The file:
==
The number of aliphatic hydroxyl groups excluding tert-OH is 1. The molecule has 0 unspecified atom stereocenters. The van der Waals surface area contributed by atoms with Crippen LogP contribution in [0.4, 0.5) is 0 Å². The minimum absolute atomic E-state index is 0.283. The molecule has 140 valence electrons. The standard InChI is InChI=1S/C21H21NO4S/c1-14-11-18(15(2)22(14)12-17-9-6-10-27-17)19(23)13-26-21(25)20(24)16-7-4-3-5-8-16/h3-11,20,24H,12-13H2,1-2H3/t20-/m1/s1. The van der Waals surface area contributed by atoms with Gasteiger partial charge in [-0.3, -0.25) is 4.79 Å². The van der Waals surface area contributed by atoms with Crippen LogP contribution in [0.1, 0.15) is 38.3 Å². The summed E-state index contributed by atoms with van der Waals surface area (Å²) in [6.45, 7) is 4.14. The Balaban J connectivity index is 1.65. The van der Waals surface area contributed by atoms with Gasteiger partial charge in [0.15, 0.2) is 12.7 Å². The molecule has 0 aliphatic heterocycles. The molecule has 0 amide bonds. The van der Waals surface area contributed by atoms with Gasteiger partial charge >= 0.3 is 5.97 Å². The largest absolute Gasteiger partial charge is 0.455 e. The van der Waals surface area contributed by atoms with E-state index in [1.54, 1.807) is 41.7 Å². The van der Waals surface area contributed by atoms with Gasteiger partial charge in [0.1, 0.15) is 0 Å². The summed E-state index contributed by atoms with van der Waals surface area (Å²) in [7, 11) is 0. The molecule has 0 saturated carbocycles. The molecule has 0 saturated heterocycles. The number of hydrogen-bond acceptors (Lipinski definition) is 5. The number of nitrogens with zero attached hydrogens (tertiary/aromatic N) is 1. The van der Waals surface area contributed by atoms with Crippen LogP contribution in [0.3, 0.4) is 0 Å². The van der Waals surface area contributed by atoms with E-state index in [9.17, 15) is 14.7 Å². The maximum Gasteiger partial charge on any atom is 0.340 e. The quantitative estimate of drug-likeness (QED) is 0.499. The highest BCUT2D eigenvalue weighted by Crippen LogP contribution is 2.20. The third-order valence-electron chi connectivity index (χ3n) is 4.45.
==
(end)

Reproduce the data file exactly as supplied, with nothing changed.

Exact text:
The number of aliphatic hydroxyl groups excluding tert-OH is 1. The molecule has 0 unspecified atom stereocenters. The van der Waals surface area contributed by atoms with Crippen LogP contribution in [0.4, 0.5) is 0 Å². The minimum absolute atomic E-state index is 0.283. The molecule has 140 valence electrons. The standard InChI is InChI=1S/C21H21NO4S/c1-14-11-18(15(2)22(14)12-17-9-6-10-27-17)19(23)13-26-21(25)20(24)16-7-4-3-5-8-16/h3-11,20,24H,12-13H2,1-2H3/t20-/m1/s1. The van der Waals surface area contributed by atoms with Gasteiger partial charge in [-0.3, -0.25) is 4.79 Å². The van der Waals surface area contributed by atoms with Crippen LogP contribution in [0.1, 0.15) is 38.3 Å². The summed E-state index contributed by atoms with van der Waals surface area (Å²) in [6.45, 7) is 4.14. The Balaban J connectivity index is 1.65. The van der Waals surface area contributed by atoms with Gasteiger partial charge in [0.15, 0.2) is 12.7 Å². The molecule has 0 aliphatic heterocycles. The molecule has 0 amide bonds. The van der Waals surface area contributed by atoms with Gasteiger partial charge >= 0.3 is 5.97 Å². The largest absolute Gasteiger partial charge is 0.455 e. The van der Waals surface area contributed by atoms with E-state index in [1.54, 1.807) is 41.7 Å². The van der Waals surface area contributed by atoms with Gasteiger partial charge in [0.1, 0.15) is 0 Å². The summed E-state index contributed by atoms with van der Waals surface area (Å²) in [7, 11) is 0. The molecule has 0 saturated carbocycles. The molecule has 0 saturated heterocycles. The number of hydrogen-bond acceptors (Lipinski definition) is 5. The number of nitrogens with zero attached hydrogens (tertiary/aromatic N) is 1. The van der Waals surface area contributed by atoms with Crippen LogP contribution in [0.3, 0.4) is 0 Å². The van der Waals surface area contributed by atoms with E-state index in [9.17, 15) is 14.7 Å². The maximum Gasteiger partial charge on any atom is 0.340 e. The quantitative estimate of drug-likeness (QED) is 0.499. The highest BCUT2D eigenvalue weighted by Crippen LogP contribution is 2.20. The third-order valence-electron chi connectivity index (χ3n) is 4.45.